Whooping cough

Whooping cough (Pertussis) is a well-known disease, but equally scary and serious – that can lead to pneumonia and brain damage. Find out if you or your family is at risk, and how you can prevent its spread.

Whooping cough (or pertussis) is a serious disease that can lead to pneumonia, fits and brain damage from prolonged lack of oxygen. Those at the highest risk include:

  • babies under 6 months as they are not yet old enough to be fully vaccinated
  • people living in the same household as someone with whooping cough
  • people who have not had a whooping cough booster in 10 years.

Babies are at high risk. Most hospitalisations and deaths occur in babies less than 6 months of age. For babies and young children, whooping cough can be life threatening. Older children and adults may get a milder case of the disease. For some adults, the coughing can persist for up to 3 months, leading to sleep disturbance or even rib fracture.

Signs and Symptoms

Whooping cough often starts with:

  • runny nose
  • sneezing
  • tiredness.

After that, severe coughing bouts begin to develop. These bouts usually end with a whooping noise as air is drawn back into the chest. They can also lead to gagging, vomiting and trouble breathing. The bouts of coughing may continue for many weeks even after treatment.

Babies under 6 months of age, vaccinated children, adolescents and adults may not have the typical whoop.

How it spreads

Whooping cough bacteria are highly infectious. It is spread by an infected person coughing and sneezing. It can also be passed on through direct contact with secretions from the mouth or nose.The time between exposure to the bacteria and getting sick is usually 7 to 10 days but can be up to 3 weeks. A person is most infectious in the early stages of their illness. Unless treated with antibiotics for 5 days, a person is regarded as infectious for 3 weeks after the first sign of any cough; or 14 days after the start of the coughing bouts.


To prevent spreading, a person with whooping cough should stay away from work, school or childcare. They can return after at least 5 days of antibiotics, or 21 days after the first sign of any coughing or 14 days after the severe coughing began.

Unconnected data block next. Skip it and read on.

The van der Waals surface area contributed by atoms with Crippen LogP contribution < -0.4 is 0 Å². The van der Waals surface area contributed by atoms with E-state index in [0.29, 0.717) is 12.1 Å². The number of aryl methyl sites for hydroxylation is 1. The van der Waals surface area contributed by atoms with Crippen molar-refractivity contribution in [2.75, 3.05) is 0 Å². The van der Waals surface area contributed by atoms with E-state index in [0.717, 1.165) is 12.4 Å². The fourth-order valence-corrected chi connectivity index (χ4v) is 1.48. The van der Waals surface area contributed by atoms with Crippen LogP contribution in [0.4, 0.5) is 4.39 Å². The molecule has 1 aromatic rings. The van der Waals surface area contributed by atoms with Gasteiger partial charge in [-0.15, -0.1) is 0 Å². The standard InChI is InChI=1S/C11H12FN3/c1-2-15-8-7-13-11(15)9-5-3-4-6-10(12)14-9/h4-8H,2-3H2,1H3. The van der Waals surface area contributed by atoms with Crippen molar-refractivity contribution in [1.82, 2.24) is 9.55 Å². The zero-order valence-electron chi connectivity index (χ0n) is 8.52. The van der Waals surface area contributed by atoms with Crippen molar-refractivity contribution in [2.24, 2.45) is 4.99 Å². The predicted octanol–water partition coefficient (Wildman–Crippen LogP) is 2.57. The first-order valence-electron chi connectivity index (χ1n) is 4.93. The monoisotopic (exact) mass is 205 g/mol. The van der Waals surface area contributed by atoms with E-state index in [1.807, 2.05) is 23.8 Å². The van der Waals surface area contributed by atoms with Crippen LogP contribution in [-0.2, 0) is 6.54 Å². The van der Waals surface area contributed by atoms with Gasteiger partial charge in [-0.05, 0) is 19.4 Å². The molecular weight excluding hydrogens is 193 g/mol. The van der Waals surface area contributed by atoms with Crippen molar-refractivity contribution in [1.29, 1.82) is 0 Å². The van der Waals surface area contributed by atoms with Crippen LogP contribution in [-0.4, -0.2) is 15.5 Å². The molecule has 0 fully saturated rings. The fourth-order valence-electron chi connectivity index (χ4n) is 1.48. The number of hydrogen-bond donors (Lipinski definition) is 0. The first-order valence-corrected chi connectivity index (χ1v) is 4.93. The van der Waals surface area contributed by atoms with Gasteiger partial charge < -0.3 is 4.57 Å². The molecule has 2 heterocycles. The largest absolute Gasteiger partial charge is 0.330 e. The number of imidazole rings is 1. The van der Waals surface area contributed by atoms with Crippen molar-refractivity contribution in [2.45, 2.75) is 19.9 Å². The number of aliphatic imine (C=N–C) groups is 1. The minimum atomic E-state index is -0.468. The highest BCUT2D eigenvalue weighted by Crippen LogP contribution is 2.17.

If people who have had close contact with an infectious person are not fully vaccinated, they may need to stay away from places with young children or pregnant women.

Vaccination is the best protection. Pregnant women are advised to be vaccinated between 20 – 32 weeks of gestation to protect their unborn child (until they are old enough to be vaccinated). Your doctor can advise on this.

If you have been in contact with an infectious person, closely monitor your health. If you develop signs of whooping cough in the 3 weeks after, immediately remove yourself from contact with others until you have seen a doctor. If you are confirmed to have whooping cough, it is best for you to stay home while you are sick.


Antibiotics may reduce the time a person is infectious and reduce symptoms. To be effective, antibiotics need to be given within 21 days of the start of general symptoms or within 14 days of the start of the coughing bouts.

Some people who have had contact with an infected person may need antibiotics to prevent infection. This includes people at high risk of serious complications (i.e. children aged less than 6 months); and those who could spread it to children. Seek the advice of your doctor to reduce the risk of infection in yourself and/or others.

Contact your doctor or health provider, or call 13 HEALTH (13 43 25 84) for more information.

If you have any of the whooping cough symptoms contact your doctor or health provider, and advise them before your visit or on arrival, so that control measures can be put in place.